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Mining: Renewed Interest in Cost Savings


By Geoff Gray, Test
Published: August 7, 2016

Categories: Articles


The mining of minerals and coal have been cyclic industries for over a century with global periods of boom and bust following each other.  In the last decade, or so, the emergence of China and India’s economies and the related expansion of heavy industry produced unprecedented demand for iron ore, coal and copper.  In this environment Australia, Brazil and other countries to a smaller extent undertook to expand their capacity to export product to service this growing demand.

To place this level of demand in context, by 2014 China was consuming  800 million tonnes of iron ore per year compared to, say, 87 million tonnes by the USA. To increase export capacity, as well as lifting capacity in existing production areas the expansion of capacity involved mining previously unworked regions and developing suitable infrastructure from pits through to ports.


During the last 5 years a number of factors have combined to change the dynamics within the industry. While the key factors and their drivers may be argued, or disputed, the end result has been significant downward pressure on product pricing.  The price of iron ore has dropped from over $150 per tonne to less than $50 per tonne, copper from over $8000 per tonne to less than $4700 per tonne and metallurgical coal from around $300 per tonne to less than $100 per tonne. This has brought significant pressure on smaller and high cost operations forcing many from the market.  Projects still at the feasibility stage with high costs and low margins have been dropped or deferred while some producers have pulled out all together.


During the 2000’s, with a strong focus on growth, modelling and analytics was used to ensure that new plant and facilities could achieve target throughput levels as quickly as possible.  A strong emphasis was placed on developing supply chains capable of delivering what seemed like an ever increasing demand.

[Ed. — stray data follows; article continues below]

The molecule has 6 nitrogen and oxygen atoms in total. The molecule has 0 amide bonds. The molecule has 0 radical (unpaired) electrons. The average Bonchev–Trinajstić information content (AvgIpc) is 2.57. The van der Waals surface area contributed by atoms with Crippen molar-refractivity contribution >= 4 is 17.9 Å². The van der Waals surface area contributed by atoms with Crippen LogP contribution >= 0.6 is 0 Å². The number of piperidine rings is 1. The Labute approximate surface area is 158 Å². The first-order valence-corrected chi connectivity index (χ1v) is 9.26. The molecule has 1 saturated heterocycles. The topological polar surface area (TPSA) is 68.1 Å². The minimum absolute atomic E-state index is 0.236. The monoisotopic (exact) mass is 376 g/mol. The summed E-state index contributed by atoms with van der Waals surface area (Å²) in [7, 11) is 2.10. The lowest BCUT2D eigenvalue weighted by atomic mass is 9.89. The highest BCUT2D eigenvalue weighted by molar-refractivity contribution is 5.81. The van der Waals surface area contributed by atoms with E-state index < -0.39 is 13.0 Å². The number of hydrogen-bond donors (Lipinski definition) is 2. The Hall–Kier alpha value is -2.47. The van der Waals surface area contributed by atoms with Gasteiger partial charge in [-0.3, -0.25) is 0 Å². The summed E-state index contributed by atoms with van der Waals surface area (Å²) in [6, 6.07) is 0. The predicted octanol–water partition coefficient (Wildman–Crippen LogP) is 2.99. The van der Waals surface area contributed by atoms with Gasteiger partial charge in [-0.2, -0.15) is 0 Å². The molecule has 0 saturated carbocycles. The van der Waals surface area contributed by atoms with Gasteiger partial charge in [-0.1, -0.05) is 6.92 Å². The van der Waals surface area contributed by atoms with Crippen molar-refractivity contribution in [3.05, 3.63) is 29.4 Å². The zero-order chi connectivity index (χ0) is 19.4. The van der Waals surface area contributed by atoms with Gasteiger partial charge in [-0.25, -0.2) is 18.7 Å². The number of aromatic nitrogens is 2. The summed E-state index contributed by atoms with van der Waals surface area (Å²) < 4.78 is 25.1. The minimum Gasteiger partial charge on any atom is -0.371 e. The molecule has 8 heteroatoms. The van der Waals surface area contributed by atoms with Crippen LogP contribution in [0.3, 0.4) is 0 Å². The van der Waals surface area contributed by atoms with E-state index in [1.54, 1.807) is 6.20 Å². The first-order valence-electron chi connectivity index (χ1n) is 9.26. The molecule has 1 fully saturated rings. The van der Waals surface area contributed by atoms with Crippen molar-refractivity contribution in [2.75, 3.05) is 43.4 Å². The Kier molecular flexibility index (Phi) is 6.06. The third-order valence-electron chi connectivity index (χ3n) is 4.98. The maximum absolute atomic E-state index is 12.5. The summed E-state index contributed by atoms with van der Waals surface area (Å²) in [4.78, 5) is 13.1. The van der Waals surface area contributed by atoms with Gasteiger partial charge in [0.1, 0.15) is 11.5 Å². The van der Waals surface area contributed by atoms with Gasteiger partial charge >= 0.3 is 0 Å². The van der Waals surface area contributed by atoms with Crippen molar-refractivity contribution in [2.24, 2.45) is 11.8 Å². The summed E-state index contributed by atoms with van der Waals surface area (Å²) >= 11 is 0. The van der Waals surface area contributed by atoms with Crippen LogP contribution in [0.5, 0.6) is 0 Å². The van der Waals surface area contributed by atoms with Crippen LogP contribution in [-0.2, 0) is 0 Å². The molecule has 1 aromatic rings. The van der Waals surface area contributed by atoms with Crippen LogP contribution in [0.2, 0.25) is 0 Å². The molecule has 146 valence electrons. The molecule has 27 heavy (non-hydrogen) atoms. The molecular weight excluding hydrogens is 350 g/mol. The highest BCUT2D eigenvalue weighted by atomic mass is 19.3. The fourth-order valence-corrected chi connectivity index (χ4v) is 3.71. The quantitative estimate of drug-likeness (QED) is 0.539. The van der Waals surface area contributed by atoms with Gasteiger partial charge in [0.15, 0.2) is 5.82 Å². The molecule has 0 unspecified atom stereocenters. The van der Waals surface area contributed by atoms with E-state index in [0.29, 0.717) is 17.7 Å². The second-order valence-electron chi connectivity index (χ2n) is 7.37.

The infrastructure to support these developments included mines sites, processing plants, rail, export terminal and port operations as well as significant buffer stocks at various locations. The use of simulation modelling proved its worth with major projects being subjected to the critical review of modelling to ensure that their production targets were achievable. The key operators introduced sophisticated models into their supply chain planning activities to ensure that as high a level of synergy as possible was achieved between the supply chain components to deliver maximum possible throughput.


With significantly reduced product pricing, volume alone is no longer a sure route to profit.  Producers that have survived the last few years have refocussed with a strong drive to reduce costs.  Options considered have ranged from reducing redundant capacity by decommissioning equipment, changes in operating practices.

With the aim of minimising costs the alignment of the integrated supply capacity with production and known customer demand has become increasingly important.  Models previously used to drive throughput are now being used to develop leaner more cost effective production schedules. Traditional production plans are now being tested for robustness using simulation models and refined to generate cost effective outcomes.

Work undertaken to assist with the setup of new facilities is being revisited to identify opportunities to streamline operations by decommissioning lowly utilised equipment, even at the expense of outright capacity.  Operators are using modelling to review operating strategies, shift patterns, equipment selection and product mix to minimise operating costs. Where opportunities exist other operators are looking to reduce costs by driving production through existing facilities. They look to identify bottlenecks which can be removed with little capital outlay or process changes that can lead to system wide capacity increase and resultant lowering of cost per tonne.

Obtaining approval for even relatively small capital outlays for process improvement can be challenging in a capital constrained environment. Organisations not only want a solid return on any outlay they need to feel comfortable that the risk associated with obtaining returns is low. Simulation modelling is a recognised technology for the mitigation of risks associated with process changes. Model testing allows the impact of uncertainty in key assumption to be understood. Typically models are used to provide a profile of the likelihood of a given rate of return being achieved.

For people providing modelling solutions the initial downturn in the mining sectors provided a challenge in presenting that service to an industry that perceived simulation modelling primarily as a means of proving capacity. However, with an acceptance of an environment in which low commodity prices are an ongoing reality modelling is again coming to the fore as a means of identifying and proving process improvement and cost savings opportunities.


The Author

Geoff Gray

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